It was the best of times, it was the worst of times.

JFK, MLK, LBJ, and RFK. Hawks, doves, panthers, and pigs. Black power, red power, brown power, and flower power. Folk rock, garage rock, acid rock, and throwing rocks. Sit-ins, teach-ins, love-ins, and be-ins. Revolutionaries on the left, reactionaries on the right, and a great mass of mystified in the middle.

The sixties were without doubt one of the most turbulent decades in American history, a time of tremendous and remarkably rapid social, political, and cultural change.

And the tiny Midwestern town of Ann Arbor, Michigan, was right in the thick of it.

Ann Arbor doesn't get as much recognition for its contribution to the sea change of the sixties as do other places such as Berkeley or Madison, Wisconsin. But it was just as important to the growth and evolution of the sixties as either of those two cities.


Ann Arbor saw the birth of Students for a Democratic Society — one the biggest and most influential youth groups of the sixties — in 1960, and was the home of the SDS leadership for the first half of the decade. Ann Arbor spawned the first "teach-in" of the sixties, in March 1965, about the widening war in a small Southeast Asian country most Americans had never heard of. (That would soon change.) Ann Arborites also played a key role in the establishment of the Peace Corps, following a speech by presidential candidate John F. Kennedy on the steps of the Michigan Union in October 1960.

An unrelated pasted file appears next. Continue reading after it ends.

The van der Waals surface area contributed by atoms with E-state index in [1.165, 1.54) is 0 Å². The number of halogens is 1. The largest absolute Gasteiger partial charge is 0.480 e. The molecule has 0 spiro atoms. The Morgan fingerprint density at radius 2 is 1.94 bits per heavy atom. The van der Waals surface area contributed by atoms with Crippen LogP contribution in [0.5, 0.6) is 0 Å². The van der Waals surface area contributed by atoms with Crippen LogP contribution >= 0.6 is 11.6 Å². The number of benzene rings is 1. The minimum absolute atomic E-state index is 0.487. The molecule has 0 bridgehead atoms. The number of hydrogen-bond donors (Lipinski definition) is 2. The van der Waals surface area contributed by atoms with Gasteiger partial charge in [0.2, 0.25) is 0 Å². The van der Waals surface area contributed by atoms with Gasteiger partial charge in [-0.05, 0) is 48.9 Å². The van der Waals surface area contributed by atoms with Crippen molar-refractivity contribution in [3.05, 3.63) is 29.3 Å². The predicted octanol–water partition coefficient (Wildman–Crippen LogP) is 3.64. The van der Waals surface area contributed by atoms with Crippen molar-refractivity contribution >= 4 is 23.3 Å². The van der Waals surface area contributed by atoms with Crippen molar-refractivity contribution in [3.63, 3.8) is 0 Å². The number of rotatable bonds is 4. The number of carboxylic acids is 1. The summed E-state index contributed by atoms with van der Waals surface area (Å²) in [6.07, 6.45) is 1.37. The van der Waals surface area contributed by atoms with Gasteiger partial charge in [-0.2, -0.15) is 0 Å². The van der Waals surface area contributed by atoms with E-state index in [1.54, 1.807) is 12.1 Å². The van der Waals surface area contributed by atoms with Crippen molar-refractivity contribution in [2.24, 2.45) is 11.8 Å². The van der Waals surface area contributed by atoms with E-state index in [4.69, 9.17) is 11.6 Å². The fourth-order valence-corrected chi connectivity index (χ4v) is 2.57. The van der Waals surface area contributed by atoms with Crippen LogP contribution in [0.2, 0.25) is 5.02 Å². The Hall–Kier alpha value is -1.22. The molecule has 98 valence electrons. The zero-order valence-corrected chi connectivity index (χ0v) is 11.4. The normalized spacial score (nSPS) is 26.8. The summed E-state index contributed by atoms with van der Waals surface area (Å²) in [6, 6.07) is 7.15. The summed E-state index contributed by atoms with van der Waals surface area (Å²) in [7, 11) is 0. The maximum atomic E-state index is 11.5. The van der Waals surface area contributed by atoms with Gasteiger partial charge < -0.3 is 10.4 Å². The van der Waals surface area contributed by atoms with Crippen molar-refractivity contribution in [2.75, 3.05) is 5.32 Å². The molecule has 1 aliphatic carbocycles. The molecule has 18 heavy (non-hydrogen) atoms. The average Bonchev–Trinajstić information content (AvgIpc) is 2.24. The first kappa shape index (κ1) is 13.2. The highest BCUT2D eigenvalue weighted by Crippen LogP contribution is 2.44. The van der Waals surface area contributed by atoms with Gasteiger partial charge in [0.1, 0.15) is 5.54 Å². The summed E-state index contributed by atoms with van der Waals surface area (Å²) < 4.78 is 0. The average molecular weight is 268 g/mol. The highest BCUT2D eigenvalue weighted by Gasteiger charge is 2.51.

Ann Arbor was the birthplace of the White Panther Party, which would eventually play an important role (although an indirect and highly ironic one) in the downfall of the Nixon administration. In addition, Ann Arbor (not San Francisco) was the city that saw the election of the first openly gay person to public office in the United States in early 1974.

Many important leaders of the sixties movement came out of Ann Arbor, including Tom Hayden, Dick and Mickey Flacks, Bill Ayers, and Carl Oglesby. A host of other notable and interesting people contributed to and were influenced by the social, political, and cultural energy of Ann Arbor during that time, including Bob Seger, Gilda Radner, Dennis Machinegun Thompson (center of collage), Cathy Guisewite, Larry Brilliant, Christine Lahti, Ken and Ric Burns, Robin Wright, Larry Kasdan, and Carole Simpson — as well as countless others who are not as well known but whose contributions were equally as important.

Modern Major Films is currently at work developing a documentary film about Ann Arbor in the sixties, with a working title of, straightforwardly enough, Ann Arbor in the Sixties. (At some point we'll choose a different title.) The film will cover what historians would call "the long sixties," in this case the years 1960-1975, approximately. It will chronicle the contentious transformation of a small Midwestern town of stern German heritage, proudly embodying the conservative ideals of mid-century middle America, into an epicenter of social, political, and cultural radicalism in just a few tumultuous years.


Jon Campbell said...

Cool Kim...BUT, a HUGE undertaking to sort out that story!

Toni Sheposh Sheffield said...

Remember when people sort of made fun of Twiggy because she was too skinny (hence, the name)? I wonder if she'd be considered too thin
today...probably not; may even consider her not thin at all. My goodness how times have changed!

Related Posts Plugin for WordPress, Blogger...